MISSISSAUGA, ONT. - You have to wonder if the organizers were smoking crack when they decided on the format for the Memorial Cup.
You’ve got a 10-day tournament featuring four teams. Ten days to come up with a winner in a four-team event.
I guess if you’re a junior hockey nut, that’s great. And it’s nothing new. But it’s kind of made for a whacked event.
And here’s how. The pre-tournament favourite Saint John Sea Dogs secured a spot in this Sunday’s final last Monday, giving them five days to prepare for one game. So while they’ve been on cruise control all week, the three other teams at the tournament — Mississauga St. Michael’s, Owen Sound and Kootenay — have spent the time beating the crap out of each other in a drawn out process to determine the other finalist.
And so, come Sunday, you’re going to have one completely refreshed team and another that will need a M.A.S.H. helicopter to get to the Hershey Centre.
Sure, you could say that all the teams knew the deal coming into the Memorial Cup, and all’s fair in love and war. But there’s something else. The scheduling format left the door open to whispers of possible match-throwing, which is the last thing anyone needs.
By securing a spot in the final with their 2-0 start, it didn’t matter how Saint John fared in their final preliminary game on Tuesday against the underdog Kootenay Ice. But to the Ice, who started the tournament 0-2, the game meant everything.
Sure enough, Saint John coach Gerard Gallant did not play his best lineup against Kootenay, and the Ice prevailed 5-4, and were back in the hunt for a spot in Sunday’s final.
Immediately after the game, there were whispers that the Sea Dogs essentially threw the game — which Gallant denies emphatically.
“Yes, there wasn’t the pressure on us, but our kids still battled,” he said. “Some people said we didn’t play our best lineup, we sort of threw the game, but that wasn’t the case. We’ve got 23 kids who can all play in this league and they battled hard. When we were down a goal with a minute left we tried everything we could to score.”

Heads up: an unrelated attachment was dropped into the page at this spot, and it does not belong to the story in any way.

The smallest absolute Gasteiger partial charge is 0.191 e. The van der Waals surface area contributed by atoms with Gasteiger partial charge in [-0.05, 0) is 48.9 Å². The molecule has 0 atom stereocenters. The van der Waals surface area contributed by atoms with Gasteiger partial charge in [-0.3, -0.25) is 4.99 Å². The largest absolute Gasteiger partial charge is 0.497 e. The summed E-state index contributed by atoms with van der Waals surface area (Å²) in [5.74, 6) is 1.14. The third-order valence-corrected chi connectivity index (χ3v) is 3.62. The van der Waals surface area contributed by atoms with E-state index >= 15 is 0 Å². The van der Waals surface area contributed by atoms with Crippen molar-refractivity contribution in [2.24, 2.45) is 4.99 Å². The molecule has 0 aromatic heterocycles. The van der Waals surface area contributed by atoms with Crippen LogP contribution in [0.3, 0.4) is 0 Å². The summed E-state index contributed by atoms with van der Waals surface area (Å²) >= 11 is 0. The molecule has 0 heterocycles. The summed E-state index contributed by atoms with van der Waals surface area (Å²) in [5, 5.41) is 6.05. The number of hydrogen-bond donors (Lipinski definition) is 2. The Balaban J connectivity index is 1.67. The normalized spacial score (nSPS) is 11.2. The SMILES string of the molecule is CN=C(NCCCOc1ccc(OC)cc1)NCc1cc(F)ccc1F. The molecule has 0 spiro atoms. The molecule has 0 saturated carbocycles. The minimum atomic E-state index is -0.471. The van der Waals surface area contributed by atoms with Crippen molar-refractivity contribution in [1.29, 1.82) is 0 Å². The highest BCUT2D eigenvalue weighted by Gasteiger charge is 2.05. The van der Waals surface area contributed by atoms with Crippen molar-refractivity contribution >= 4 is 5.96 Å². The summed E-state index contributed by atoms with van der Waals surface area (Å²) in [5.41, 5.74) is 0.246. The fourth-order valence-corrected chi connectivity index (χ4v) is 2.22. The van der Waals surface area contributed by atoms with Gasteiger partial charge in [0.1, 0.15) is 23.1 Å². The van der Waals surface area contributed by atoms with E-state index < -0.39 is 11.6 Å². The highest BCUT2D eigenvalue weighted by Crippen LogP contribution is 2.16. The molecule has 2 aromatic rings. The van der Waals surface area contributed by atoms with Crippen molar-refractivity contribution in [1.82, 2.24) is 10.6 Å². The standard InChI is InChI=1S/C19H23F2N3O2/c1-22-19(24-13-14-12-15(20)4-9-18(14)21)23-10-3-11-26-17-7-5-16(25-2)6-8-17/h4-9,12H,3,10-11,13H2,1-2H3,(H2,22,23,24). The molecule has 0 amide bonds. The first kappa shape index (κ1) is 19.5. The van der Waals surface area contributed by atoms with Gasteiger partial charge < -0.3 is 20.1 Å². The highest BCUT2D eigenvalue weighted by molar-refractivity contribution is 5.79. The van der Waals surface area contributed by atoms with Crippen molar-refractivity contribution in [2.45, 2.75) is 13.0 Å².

But what was Gallant supposed to do? Risk his best players in a game that meant nothing? The coach was caught between a rock and a hard place.
Still, the Ice were able to crawl back into the thick of things partly because their opponents didn’t care very much.
And here’s the other side of the coin.
While the Sea Dogs are waltzing their way into the final, all because of their 2-0 start, the Owen Sound Attack have gone through the grinder, to say the least. The Ontario Hockey League champions started off the tournament on Saturday with a 5-0 win over Kootenay, but in the process, lost their leading scorer, Joey Hishon, to a concussion, when Kootenay defenceman Brayden McNabb nearly decapitated him with his elbow.
Stuff like that happens. But McNabb gets a one-game suspension and returns in time to help the Ice beat the Sea Dogs. The Attack, meanwhile, have been without Hishon since — and were without him again on Thursday when the Attack faced the Ice in the tournament’s first elimination game.
The Attack really got screwed in that deal. While McNabb was out making things happen and throwing his weight around for the Ice on Thursday, the guy he demolished, Hishon, has been sitting in a dark room all week, unable to play, unable to help his team.
Owen Sound coach Mark Reeds has been biting his tongue during all of this, but you know he must feel that he got screwed.
Saint John starts the tournament 2-0 and breezes into the final.
Owen Sound starts 1-1 and then has to play three games in three days to try to qualify for Sunday’s final — without two of their best players: Hishon, who got elbowed in the head on Saturday, and Garrett Wilson, who was knocked out of action in Wednesday’s 3-1 loss to Mississauga when he was elbowed into the boards, head-first, by the Majors’ Chris DeSousa.
DeSousa didn’t even get a penalty, though the Attack have submitted a request for the play to be reviewed.
Like I said, the tournament is whacked.